Editor's note: Soledad O'Brien chronicles the NewMe Accelerator journey in "Black in America: The New Promised Land: Silicon Valley," at 8 p.m., 11 p.m., and 2 a.m. ET on February 11 and February 12 on CNN.
(CNN) - As a young teen, Wesley Williams believed his only career option was to work at a local warehouse in his hometown of Memphis, Tennessee.
“I wasn’t planning on going to college, I wasn’t planning on graduating high school, I was planning on doing nothing with my life,” he said.
Now, nearly 10 years later, he is a college graduate and an IT administrator and developer.
“I would be either dead or in jail," he said. "Those would have been my options had it not been for BDPA.”
BDPA, formerly known as the Black Data Processing Associates, is a non-profit organization founded to increase the number of minorities in information technology related industries.
In high school, Williams had no interest in academics and spent most of his time hanging out with the wrong crowd. His mother pushed him to join the local BDPA chapter. There, he discovered a love for technology.
Employment in scientific and technical services is projected to add about 2.7 million new jobs by 2018. African-Americans made up 13% of IT jobs, and women made up 25% in 2009, according to the U.S. Bureau of Labor Statistics.
Janice Cuny, the National Science Foundation's director of computing education, says the low number of minorities and women in science, technology, engineering and math fields is a serious concern.
"Together, women and minorities make up more than two-thirds of our population," she said. "We cannot afford to cede that much talent, creativity and breadth of perspective if we are to remain globally competitive in a world that is becoming increasingly well educated and technologically advanced."
BDPA has more than 40 branches nationwide. Each year, its High School Computer Competition program teaches 800 to 1,000 students how to write computer code, build functional websites and create business presentations.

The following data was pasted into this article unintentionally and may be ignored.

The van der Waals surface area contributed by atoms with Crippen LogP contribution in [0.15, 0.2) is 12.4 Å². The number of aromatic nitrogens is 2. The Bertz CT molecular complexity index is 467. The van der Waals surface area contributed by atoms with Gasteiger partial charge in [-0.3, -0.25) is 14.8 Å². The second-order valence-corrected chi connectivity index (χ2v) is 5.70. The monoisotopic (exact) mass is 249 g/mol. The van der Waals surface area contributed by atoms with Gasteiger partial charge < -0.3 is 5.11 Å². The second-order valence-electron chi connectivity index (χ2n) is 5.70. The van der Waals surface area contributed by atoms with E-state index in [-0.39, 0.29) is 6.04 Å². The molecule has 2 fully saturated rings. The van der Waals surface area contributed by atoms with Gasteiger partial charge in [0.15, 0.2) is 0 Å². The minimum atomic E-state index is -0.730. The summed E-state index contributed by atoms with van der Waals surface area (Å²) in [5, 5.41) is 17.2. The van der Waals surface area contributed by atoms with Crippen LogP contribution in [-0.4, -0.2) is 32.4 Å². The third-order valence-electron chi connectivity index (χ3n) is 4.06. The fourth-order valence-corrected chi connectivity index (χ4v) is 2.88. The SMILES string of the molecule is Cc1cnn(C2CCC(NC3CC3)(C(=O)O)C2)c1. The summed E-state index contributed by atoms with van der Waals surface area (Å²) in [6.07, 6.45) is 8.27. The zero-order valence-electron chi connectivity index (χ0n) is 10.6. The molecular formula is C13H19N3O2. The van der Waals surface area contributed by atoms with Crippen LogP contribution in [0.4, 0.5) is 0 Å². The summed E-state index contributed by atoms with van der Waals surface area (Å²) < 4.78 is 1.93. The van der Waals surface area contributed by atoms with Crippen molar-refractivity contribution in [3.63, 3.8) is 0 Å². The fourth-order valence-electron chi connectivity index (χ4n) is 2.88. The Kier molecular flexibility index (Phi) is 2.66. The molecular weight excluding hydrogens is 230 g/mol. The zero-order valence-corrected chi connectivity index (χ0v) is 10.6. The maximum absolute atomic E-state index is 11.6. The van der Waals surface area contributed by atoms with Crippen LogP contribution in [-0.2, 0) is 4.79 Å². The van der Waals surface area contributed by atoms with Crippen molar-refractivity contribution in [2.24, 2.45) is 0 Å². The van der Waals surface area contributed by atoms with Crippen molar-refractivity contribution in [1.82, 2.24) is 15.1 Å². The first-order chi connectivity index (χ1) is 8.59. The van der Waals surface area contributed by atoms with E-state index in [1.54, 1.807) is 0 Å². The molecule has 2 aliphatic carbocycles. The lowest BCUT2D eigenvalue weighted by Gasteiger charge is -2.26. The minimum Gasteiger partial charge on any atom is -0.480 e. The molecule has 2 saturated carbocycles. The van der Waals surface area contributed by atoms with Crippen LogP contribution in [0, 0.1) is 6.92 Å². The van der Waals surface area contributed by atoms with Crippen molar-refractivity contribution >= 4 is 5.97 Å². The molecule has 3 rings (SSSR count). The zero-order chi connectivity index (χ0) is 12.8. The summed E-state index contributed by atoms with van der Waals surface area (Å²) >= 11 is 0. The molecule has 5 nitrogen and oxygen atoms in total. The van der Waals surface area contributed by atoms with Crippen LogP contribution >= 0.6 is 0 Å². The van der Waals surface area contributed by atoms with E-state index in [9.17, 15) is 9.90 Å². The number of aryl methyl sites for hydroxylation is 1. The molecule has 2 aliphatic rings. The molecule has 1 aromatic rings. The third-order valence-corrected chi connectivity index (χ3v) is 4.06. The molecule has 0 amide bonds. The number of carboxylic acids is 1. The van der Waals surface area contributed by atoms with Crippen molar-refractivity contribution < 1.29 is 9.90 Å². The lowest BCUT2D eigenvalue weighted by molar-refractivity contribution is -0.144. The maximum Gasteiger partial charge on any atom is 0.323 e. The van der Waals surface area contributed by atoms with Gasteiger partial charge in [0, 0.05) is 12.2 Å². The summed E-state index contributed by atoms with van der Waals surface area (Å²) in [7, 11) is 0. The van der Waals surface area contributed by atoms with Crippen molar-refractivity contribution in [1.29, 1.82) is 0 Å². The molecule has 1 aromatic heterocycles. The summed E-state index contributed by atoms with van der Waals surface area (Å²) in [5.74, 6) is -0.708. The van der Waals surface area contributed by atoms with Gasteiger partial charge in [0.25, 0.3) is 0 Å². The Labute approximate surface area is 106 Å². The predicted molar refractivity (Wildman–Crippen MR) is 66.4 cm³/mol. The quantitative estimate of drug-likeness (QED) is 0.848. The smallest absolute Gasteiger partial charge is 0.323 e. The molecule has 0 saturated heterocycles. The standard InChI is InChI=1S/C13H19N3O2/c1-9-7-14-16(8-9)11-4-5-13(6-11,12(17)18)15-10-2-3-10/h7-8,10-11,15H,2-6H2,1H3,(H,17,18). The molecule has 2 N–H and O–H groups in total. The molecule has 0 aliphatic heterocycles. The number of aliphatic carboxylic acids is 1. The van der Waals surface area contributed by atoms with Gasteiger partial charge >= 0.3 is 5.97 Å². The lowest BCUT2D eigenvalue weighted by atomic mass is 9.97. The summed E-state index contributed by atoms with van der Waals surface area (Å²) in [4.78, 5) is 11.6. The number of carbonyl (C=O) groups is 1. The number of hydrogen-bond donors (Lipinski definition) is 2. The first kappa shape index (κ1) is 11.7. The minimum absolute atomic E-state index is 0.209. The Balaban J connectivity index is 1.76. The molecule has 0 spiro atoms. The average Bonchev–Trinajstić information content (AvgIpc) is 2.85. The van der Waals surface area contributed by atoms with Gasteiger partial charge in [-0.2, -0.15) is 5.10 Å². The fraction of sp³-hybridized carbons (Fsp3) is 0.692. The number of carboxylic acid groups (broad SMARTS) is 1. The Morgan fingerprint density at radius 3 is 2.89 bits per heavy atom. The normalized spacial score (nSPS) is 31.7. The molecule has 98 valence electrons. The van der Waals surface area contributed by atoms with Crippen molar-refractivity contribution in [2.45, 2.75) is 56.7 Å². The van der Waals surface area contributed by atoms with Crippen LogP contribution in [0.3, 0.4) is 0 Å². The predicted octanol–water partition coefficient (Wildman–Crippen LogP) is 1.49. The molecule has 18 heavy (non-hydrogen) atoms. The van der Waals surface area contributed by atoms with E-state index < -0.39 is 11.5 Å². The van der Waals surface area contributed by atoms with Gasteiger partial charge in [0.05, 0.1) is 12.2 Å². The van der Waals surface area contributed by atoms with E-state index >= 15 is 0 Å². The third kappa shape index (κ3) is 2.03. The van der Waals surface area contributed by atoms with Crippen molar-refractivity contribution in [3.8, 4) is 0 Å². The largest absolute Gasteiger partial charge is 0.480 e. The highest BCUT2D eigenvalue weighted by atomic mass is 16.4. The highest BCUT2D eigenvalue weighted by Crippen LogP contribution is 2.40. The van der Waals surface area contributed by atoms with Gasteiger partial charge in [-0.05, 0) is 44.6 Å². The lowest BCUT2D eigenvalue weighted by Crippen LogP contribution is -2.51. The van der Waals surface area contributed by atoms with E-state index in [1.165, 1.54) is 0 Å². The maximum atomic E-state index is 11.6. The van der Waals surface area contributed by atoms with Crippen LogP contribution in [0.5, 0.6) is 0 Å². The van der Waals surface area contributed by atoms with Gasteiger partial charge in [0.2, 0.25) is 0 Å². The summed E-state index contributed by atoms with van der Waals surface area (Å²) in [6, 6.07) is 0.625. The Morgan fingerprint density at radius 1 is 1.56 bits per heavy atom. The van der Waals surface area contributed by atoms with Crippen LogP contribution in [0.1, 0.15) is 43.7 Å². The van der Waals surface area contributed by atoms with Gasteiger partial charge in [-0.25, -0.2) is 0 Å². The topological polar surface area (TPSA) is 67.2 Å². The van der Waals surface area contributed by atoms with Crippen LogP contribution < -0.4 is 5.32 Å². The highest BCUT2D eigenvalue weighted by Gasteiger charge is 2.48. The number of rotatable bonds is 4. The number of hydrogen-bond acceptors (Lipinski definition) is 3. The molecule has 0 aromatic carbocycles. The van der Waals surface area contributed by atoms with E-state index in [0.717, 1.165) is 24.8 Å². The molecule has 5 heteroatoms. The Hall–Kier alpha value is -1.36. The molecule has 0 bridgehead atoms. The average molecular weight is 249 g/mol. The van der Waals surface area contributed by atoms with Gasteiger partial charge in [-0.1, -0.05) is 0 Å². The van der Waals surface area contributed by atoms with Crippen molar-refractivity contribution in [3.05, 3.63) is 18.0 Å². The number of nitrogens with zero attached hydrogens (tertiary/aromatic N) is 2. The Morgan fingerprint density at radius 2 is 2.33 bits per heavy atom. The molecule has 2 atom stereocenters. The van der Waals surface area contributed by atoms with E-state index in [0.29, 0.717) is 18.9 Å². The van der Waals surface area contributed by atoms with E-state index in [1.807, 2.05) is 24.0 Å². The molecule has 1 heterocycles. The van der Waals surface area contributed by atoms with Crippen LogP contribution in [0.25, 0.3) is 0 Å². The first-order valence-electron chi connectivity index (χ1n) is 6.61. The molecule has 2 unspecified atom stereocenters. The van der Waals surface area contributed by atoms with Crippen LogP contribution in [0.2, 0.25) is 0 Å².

“We already know that the students use technology, we are trying to show them how they can be involved in creating technology, ” said Wayne Hicks, executive director of the organization's Education and Technology Foundation.
To give more young people a boost, BDPA will partner next year with Tech Corps, a nonprofit that recruits technology professionals to teach hands-on skills to young student.
“We are realizing that we share the same goal and because of resources being scarce, we are finding ways to work together,” Hicks said.
Tech Corps was established in 1995 and a few years ago, started their TechieClub, which targets students in grades three to five. National director Lisa Chambers said they realized the needed to engage students well before their teen years.
“If we wait to try to capture kids until high school, we have less of a population to capture because so many of them have already fallen out of interest," she said.
Since 2009, 100 elementary schools have implemented the program and more than 500 students from a variety of backgrounds have participated.
Tech Corps also engages ethnic minorities and girls by partnering with the National Society of Black Engineers.
Currently the Tech Corps and Black Engineers junior chapter provides young girls with technology training their schools don’t offer.
“High school was just the basics. It wasn’t in depth, it wasn’t enough to get me really interested in science and STEM fields,” said Victoria Richards, who is now a college student, pursing a degree in environmental engineering.
For Richards, one the best parts of the program was hands-on experience and resources, like college-level engineering labs, where she built electrical circuits and learned hydraulics engineering.
Support and encouragement from mentors drove her to pursue an engineering career, she said. The National Society of Black Engineers gave her a scholarship and connections, too.
“Before the program, I have never seen an African-American engineer," she said. "it just helps so much to see someone that looks like you doing what you want to do.”
BDPA students have gone on to technical careers, and come back to help, too. Wesley Williams is now the student program director for the group's Atlanta chapter.
“It is a debt that I owe BDPA for changing my life," he said.